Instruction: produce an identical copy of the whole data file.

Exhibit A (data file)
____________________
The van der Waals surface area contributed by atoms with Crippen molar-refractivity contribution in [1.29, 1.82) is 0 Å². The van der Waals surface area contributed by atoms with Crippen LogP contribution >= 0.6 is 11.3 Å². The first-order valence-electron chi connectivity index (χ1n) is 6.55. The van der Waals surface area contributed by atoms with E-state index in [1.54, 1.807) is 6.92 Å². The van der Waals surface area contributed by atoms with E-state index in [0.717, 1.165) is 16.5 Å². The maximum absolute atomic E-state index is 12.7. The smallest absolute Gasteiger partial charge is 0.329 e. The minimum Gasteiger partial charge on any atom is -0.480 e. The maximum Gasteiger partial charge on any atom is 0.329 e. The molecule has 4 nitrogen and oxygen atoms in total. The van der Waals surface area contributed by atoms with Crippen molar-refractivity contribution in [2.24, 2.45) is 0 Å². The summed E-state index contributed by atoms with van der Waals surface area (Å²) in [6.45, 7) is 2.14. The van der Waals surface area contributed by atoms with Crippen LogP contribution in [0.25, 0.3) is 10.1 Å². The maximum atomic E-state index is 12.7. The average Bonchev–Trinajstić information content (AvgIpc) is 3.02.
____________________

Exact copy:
The van der Waals surface area contributed by atoms with Crippen molar-refractivity contribution in [1.29, 1.82) is 0 Å². The van der Waals surface area contributed by atoms with Crippen LogP contribution >= 0.6 is 11.3 Å². The first-order valence-electron chi connectivity index (χ1n) is 6.55. The van der Waals surface area contributed by atoms with E-state index in [1.54, 1.807) is 6.92 Å². The van der Waals surface area contributed by atoms with E-state index in [0.717, 1.165) is 16.5 Å². The maximum absolute atomic E-state index is 12.7. The smallest absolute Gasteiger partial charge is 0.329 e. The minimum Gasteiger partial charge on any atom is -0.480 e. The maximum Gasteiger partial charge on any atom is 0.329 e. The molecule has 4 nitrogen and oxygen atoms in total. The van der Waals surface area contributed by atoms with Crippen molar-refractivity contribution in [2.24, 2.45) is 0 Å². The summed E-state index contributed by atoms with van der Waals surface area (Å²) in [6.45, 7) is 2.14. The van der Waals surface area contributed by atoms with Crippen LogP contribution in [0.25, 0.3) is 10.1 Å². The maximum atomic E-state index is 12.7. The average Bonchev–Trinajstić information content (AvgIpc) is 3.02.